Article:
A year later on the eve of the Fontainebleau European Council of June 1984, Fitzgerald “indicated that he was willing to amend” Articles 2 and 3 of the Constitution of Ireland, which claimed jurisdiction over Northern Ireland.
On the margins of the Milan European Council in June 1985, Fitzgerald emphasised to Thatcher of the sensitivities around policing in Northern Ireland, highlighting the promotion of a police officer involved in the sectarian violence of August 1969. Fitzgerald pressed the point of how if Ireland was involved “that sort of insensitivity would be far less likely”.
Thatcher “offered no challenge to FitzGerald’s testimony”. The meeting ended with both discussing the venue and date of the signing of what would become the Anglo – Irish Agreement.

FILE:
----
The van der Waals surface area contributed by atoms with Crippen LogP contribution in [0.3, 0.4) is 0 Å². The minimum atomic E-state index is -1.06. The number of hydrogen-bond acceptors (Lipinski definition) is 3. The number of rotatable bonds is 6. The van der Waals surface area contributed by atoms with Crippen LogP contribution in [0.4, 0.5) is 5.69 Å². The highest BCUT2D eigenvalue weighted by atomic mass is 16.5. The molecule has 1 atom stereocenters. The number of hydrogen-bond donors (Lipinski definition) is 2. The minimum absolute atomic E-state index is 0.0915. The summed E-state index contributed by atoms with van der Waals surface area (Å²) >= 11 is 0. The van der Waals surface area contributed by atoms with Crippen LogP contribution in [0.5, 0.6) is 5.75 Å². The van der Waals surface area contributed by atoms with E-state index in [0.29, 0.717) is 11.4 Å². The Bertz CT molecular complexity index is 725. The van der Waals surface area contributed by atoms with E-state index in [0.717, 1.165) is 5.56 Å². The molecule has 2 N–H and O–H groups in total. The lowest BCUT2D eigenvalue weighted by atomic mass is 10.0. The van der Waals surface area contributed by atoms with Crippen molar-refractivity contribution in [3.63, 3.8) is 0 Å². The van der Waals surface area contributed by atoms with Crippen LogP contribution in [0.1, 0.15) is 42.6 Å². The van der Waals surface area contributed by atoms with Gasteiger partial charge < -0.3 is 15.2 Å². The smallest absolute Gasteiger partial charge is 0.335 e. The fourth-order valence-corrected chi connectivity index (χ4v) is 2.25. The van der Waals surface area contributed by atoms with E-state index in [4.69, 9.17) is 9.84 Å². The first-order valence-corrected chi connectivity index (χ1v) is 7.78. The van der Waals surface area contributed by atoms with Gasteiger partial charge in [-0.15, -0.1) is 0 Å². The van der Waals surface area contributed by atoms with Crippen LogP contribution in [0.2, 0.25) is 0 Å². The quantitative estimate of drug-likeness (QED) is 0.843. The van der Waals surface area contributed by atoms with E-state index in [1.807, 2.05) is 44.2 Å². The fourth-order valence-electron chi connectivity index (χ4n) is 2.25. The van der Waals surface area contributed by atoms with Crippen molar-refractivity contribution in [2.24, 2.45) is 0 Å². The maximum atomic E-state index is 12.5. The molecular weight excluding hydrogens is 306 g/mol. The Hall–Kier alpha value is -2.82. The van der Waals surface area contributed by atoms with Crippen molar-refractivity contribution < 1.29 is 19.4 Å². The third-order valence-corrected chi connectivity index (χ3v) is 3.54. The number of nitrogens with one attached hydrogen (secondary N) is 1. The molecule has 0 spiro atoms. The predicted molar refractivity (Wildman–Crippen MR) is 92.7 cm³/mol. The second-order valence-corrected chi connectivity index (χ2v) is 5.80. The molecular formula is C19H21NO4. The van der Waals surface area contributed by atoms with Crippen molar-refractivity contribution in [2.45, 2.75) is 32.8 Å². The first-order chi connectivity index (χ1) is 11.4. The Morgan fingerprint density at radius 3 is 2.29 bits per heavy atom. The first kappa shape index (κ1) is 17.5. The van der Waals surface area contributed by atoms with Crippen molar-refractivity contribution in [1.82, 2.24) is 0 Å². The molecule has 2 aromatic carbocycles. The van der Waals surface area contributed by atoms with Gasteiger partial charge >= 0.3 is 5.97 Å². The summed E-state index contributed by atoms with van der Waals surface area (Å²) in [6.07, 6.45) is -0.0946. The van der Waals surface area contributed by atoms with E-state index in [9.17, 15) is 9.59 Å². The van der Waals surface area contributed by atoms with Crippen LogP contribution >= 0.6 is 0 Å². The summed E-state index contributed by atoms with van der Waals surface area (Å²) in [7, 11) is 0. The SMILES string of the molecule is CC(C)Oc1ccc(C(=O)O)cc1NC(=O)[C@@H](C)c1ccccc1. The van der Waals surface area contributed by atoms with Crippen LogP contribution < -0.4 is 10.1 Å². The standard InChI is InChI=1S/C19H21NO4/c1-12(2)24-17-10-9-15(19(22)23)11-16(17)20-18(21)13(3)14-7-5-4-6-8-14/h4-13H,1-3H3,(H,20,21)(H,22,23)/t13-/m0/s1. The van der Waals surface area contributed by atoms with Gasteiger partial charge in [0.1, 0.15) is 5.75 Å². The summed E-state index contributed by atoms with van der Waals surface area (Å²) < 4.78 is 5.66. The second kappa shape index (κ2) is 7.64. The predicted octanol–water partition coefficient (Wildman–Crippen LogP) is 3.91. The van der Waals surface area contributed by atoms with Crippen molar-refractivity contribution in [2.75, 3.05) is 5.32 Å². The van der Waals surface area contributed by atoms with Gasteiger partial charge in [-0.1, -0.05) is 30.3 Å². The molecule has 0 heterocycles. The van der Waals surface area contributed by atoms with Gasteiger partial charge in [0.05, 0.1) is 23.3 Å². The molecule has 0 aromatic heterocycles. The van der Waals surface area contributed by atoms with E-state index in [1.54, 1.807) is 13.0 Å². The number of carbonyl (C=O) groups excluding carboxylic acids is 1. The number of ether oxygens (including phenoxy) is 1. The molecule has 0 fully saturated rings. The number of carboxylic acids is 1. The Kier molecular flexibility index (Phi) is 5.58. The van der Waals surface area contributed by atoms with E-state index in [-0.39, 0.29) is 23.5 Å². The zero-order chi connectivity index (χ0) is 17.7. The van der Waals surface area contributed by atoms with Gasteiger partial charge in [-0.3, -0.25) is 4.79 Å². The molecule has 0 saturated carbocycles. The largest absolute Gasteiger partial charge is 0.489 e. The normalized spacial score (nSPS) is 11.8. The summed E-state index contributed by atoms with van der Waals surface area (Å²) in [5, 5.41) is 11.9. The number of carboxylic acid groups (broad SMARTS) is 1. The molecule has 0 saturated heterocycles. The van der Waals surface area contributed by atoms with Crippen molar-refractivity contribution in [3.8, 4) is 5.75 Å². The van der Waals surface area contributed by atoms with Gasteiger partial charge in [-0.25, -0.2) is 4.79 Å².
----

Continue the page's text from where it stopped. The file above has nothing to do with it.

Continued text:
Indeed, the next time both would meet face-to-face was for the signing of the Agreement at Hillsborough Castle, Northern Ireland in November 1985. The Agreement allowed for a degree of joint responsibility by both the British and Irish governments on Northern Ireland.
Peter Barry, who had been Minister for Foreign Affairs at the time (December 1982 – March 1987), later reflected that the EU “gave us the forum with which we could discuss matters”, and that “I can’t work out how we would have done it without the European Union”.
Robin Renwick, a senior official in the Foreign Office who led on EU affairs during the early 1980s, spoke of how “to have even the remotest chance of success in the face of ‘implacable unionist opposition’, the negotiations themselves had to be conducted in absolute secrecy”. As a result, Thatcher, and Fitzgerald “drew upon the privacy and security of the margins” of the European Council for four of the six meetings between them.